The Abolitionist Rests



Whatever the outcome of this debate in the minds of our readers, it is clear to me—and, of course, to my stern opponent as well—that at this stage of our history, capital punishment is a winning cause in America, if nowhere else in the civilized world. Abolitionists may win some of their cases in the courts, in spite of the retentionists’ furious denial that the courts should have jurisdiction over the nature and quality of the punishment that the state may impose on criminals. It is still possible for abolitionists to attain high office from the electorate and subsequently to “sabotage” the executioner’s craft by commuting the sentences of condemned murderers. Nevertheless, I must gloomily concede that the public opinion polls, in which the hangman now receives a handsome plurality of the respondents’ votes, are corroborated in statewide referendums. If the general public has its way, Dr. van den Haag’s cause is won, and without the benefit of his robust arguments.


Criminal Justice Capital Punishment Criminal Justice System Public Opinion Poll Life Imprisonment 
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  1. 1.
    Thomas Hobbes, Leviathan, or the Matter, Forme, and Power of a Commonwealth (London: Andrew Crooke, 1651; Penguin Books, 1975), p. 186.Google Scholar
  2. 2.
    Johannes Andenaes, Punishment and Deterrence ( Ann Arbor: University of Michigan Press, 1974 ), pp. 9–10.Google Scholar
  3. 3.
    Jack Gibbs, Crime, Punishment and Deterrence (New York, Oxford, and Amsterdam: Elsevier, 1975 ), pp. 9–10.Google Scholar
  4. 4.
    On the usage, “theories of punishment,” to which Dr. van den Haag has objected, see H. L. A. Hart, Punishment and Responsibility (Oxford: Clarendon Press, 1968), p. 70: “theories of punishment are not theories in any normal sense. They are not, as scientific theories are, assertions or contentions as to what is or is not the casechwr(133). On the contrary, those major positions concerning punishment which are called deterrent or retributive or reformative `theories’ of punishment are moral claims as to what justifies the practice of punishment—claims as to why, morally, it should or may be used.” Hart goes on to write that if we claim that capital punishment protects society from harm, then we should call “this implicit moral claim `the utilitarian position.”’ I agree with Hart’s fastidious use of terms, but the word theory is by now too deeply embedded in criminological discourse to be summarily uprooted.Google Scholar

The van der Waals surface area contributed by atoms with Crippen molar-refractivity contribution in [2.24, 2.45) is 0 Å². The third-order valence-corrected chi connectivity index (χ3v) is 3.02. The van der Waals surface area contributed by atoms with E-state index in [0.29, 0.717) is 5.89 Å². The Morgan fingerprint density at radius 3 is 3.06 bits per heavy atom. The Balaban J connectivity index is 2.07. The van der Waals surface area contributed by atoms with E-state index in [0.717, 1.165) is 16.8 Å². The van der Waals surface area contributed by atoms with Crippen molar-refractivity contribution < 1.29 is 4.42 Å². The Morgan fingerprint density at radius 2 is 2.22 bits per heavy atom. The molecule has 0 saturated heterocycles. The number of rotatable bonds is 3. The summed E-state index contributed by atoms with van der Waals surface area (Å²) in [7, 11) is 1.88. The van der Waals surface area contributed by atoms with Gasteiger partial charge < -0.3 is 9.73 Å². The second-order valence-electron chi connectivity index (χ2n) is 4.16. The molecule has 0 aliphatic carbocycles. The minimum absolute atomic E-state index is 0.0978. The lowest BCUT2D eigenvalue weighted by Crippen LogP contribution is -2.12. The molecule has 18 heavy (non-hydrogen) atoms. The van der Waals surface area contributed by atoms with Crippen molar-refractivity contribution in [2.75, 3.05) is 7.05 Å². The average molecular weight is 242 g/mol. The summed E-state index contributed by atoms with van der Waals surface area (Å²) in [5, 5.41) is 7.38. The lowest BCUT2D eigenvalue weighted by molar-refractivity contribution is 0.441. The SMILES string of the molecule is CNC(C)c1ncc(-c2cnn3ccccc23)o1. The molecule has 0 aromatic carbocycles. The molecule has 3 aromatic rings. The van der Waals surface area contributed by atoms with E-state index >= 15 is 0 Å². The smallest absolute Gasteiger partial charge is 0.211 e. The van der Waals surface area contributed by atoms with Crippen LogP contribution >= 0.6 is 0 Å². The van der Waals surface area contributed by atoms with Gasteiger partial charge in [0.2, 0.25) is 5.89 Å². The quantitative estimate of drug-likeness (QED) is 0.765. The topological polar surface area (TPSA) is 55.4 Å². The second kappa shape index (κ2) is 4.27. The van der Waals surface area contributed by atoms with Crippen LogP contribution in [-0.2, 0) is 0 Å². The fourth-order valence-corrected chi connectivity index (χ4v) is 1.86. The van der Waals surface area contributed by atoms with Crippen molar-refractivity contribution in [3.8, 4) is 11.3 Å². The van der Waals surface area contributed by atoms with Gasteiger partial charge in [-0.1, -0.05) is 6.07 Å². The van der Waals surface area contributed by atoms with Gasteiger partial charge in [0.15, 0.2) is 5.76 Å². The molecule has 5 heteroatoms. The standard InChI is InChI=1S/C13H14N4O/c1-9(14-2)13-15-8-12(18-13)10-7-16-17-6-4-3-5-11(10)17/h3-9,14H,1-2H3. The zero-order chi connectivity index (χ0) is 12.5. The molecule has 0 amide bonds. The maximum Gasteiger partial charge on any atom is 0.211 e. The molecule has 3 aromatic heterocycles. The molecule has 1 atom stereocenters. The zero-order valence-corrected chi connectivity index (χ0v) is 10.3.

5. 5.
    By “special case,” of course, I mean the deterrence that is ascribed to capital punishment that is beyond the reach of life imprisonment.Google Scholar
  6. 6.
    I readily concede that I am too squeamish to justify punishment for the sake of vengeance. I insist that there is a significant difference between primitive vengeance—the lex talionis of Hammurabi, Leviticus, and the Twelve Tables of republican Rome—and the denunciatory, reprobative functions of retribution.Google Scholar

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© Ernest van den Haag and John P. Conrad 1983

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